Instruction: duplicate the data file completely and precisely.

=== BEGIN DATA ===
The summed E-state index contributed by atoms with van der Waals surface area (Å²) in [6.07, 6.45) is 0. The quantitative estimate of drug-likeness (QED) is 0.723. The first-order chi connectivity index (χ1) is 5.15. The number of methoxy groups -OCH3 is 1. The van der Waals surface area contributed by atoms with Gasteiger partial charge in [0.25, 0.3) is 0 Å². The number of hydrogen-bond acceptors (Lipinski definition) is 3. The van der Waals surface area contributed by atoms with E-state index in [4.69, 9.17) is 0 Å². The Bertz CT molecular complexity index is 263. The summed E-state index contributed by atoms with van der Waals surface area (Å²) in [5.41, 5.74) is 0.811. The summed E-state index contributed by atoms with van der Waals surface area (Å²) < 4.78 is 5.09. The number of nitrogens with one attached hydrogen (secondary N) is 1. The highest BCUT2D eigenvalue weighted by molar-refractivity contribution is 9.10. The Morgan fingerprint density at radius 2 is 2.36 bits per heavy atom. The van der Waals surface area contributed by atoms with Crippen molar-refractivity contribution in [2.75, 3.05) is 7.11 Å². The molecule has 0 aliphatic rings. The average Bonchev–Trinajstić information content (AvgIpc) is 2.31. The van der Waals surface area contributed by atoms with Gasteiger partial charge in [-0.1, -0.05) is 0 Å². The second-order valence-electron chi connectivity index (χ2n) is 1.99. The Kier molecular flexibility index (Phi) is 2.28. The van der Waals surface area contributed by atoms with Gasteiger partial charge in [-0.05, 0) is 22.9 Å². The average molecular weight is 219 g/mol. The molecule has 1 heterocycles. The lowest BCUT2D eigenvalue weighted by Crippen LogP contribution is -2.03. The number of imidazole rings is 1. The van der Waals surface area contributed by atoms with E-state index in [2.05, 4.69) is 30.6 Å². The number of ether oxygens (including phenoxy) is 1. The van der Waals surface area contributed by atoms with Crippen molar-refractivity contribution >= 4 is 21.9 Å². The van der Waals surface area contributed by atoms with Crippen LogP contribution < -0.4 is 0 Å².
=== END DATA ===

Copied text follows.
The summed E-state index contributed by atoms with van der Waals surface area (Å²) in [6.07, 6.45) is 0. The quantitative estimate of drug-likeness (QED) is 0.723. The first-order chi connectivity index (χ1) is 5.15. The number of methoxy groups -OCH3 is 1. The van der Waals surface area contributed by atoms with Gasteiger partial charge in [0.25, 0.3) is 0 Å². The number of hydrogen-bond acceptors (Lipinski definition) is 3. The van der Waals surface area contributed by atoms with E-state index in [4.69, 9.17) is 0 Å². The Bertz CT molecular complexity index is 263. The summed E-state index contributed by atoms with van der Waals surface area (Å²) in [5.41, 5.74) is 0.811. The summed E-state index contributed by atoms with van der Waals surface area (Å²) < 4.78 is 5.09. The number of nitrogens with one attached hydrogen (secondary N) is 1. The highest BCUT2D eigenvalue weighted by molar-refractivity contribution is 9.10. The Morgan fingerprint density at radius 2 is 2.36 bits per heavy atom. The van der Waals surface area contributed by atoms with Crippen molar-refractivity contribution in [2.75, 3.05) is 7.11 Å². The molecule has 0 aliphatic rings. The average Bonchev–Trinajstić information content (AvgIpc) is 2.31. The van der Waals surface area contributed by atoms with Gasteiger partial charge in [-0.1, -0.05) is 0 Å². The second-order valence-electron chi connectivity index (χ2n) is 1.99. The Kier molecular flexibility index (Phi) is 2.28. The van der Waals surface area contributed by atoms with Gasteiger partial charge in [-0.05, 0) is 22.9 Å². The average molecular weight is 219 g/mol. The molecule has 1 heterocycles. The lowest BCUT2D eigenvalue weighted by Crippen LogP contribution is -2.03. The number of imidazole rings is 1. The van der Waals surface area contributed by atoms with E-state index in [2.05, 4.69) is 30.6 Å². The number of ether oxygens (including phenoxy) is 1. The van der Waals surface area contributed by atoms with Crippen molar-refractivity contribution >= 4 is 21.9 Å². The van der Waals surface area contributed by atoms with Crippen LogP contribution < -0.4 is 0 Å².